Ensure a smooth transition back to the workplace
Working from home has presented its own set of challenges to our mental health and productivity. See our Coronavirus: Quick tips for Line Managers for ongoing support in this area. We also think that organisations should think carefully about how they support their employees as they return to their normal places of work.
Why might people feel anxious about returning to their normal place of work?
- Some people will need to feel physically safe (from catching coronavirus) before they can fully contribute at work1. They may have spent over a year shielding themselves or their loved ones, so spending time in the proximity of others at work may be daunting.
- The levels of seniority and social norms2 in workplaces may make it hard for some to speak out when they are concerned or anxious – will more junior staff feel comfortable about speaking out?
- There will be some people who can’t wait to get back into the social environment of their workplace, and who will throw themselves fully into the “old ways of working”. This enthusiasm needs to be considered in contrast to those who are anxious. However, unintentionally, you may have 2 groups of people who find themselves ‘in conflict’3,4
- Some people may have never actually met their colleagues, particularly if they have joined during lockdown. Remember how hard the first days in a new job can feel!
What can you as an employer do to help reduce anxiety? A physical and psychological return-to-work plan
- Ensure a covid-secure workplace (and let your employees know it is safe)1
- Gradually expose5 people to the working environment – perhaps operating a ‘hybrid model’ of workplace and home working
- Acknowledge and understand the legitimate anxiety that some will be experiencing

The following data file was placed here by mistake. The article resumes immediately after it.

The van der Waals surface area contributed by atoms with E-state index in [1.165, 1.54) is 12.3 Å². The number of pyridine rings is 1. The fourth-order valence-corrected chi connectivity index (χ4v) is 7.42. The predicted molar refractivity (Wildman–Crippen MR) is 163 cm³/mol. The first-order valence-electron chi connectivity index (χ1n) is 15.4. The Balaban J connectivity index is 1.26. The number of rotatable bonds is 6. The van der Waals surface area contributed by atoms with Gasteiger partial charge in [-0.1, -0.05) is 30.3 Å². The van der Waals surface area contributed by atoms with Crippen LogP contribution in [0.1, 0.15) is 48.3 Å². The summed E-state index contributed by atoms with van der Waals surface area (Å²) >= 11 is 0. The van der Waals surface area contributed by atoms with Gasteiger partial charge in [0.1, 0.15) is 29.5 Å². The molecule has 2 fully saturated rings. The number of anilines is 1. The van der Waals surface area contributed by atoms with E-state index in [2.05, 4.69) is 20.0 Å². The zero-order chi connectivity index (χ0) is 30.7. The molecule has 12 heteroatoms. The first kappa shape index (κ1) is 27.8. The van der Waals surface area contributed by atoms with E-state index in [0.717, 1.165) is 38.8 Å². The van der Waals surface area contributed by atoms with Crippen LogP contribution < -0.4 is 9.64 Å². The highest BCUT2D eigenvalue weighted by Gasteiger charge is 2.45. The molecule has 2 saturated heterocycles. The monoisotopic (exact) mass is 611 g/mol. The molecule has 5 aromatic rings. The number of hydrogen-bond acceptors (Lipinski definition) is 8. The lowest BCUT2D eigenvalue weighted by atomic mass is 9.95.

- Involve6 your staff in creating their safe place to work – make it their environment again
- Increase the number of 1:1 meetings you have in the first few days and weeks of returning to the usual place of work. Create an environment of psychological safety so employees feel able to talk about any difficulties they may be having, and be open to any suggestions they might make. Be alert to any changes in usual behaviour which may indicate that someone is struggling.
- Hold regular team meetings to discuss how you can collectively work together effectively7. Make sure they are held in a covid-secure way – don’t increase anxiety by asking people to be in closed environments where they may feel at risk or anxious
- Make sure you have the correct information about where to refer staff who are struggling. Does your firm have an EAP (Employee Assistance Programme)? What support are you offering at this time?
What will getting this right mean for your organisation and your people?
- Improved employee engagement through:
- reduced anxiety,
- feelings of “normality” and control
- increased trust in managers and colleagues
- improved job satisfaction
- A return to optimum productivity sooner
- An enhanced reputation amongst existing and potential employees
- Provides a model for future organisational change
Watch: New ways of working and mental health
Health & Safety Executive – Making your workplace COVID-secure during the coronavirus pandemic
Charlie Waller Trust – Working from home: Your Wellbeing Action Plan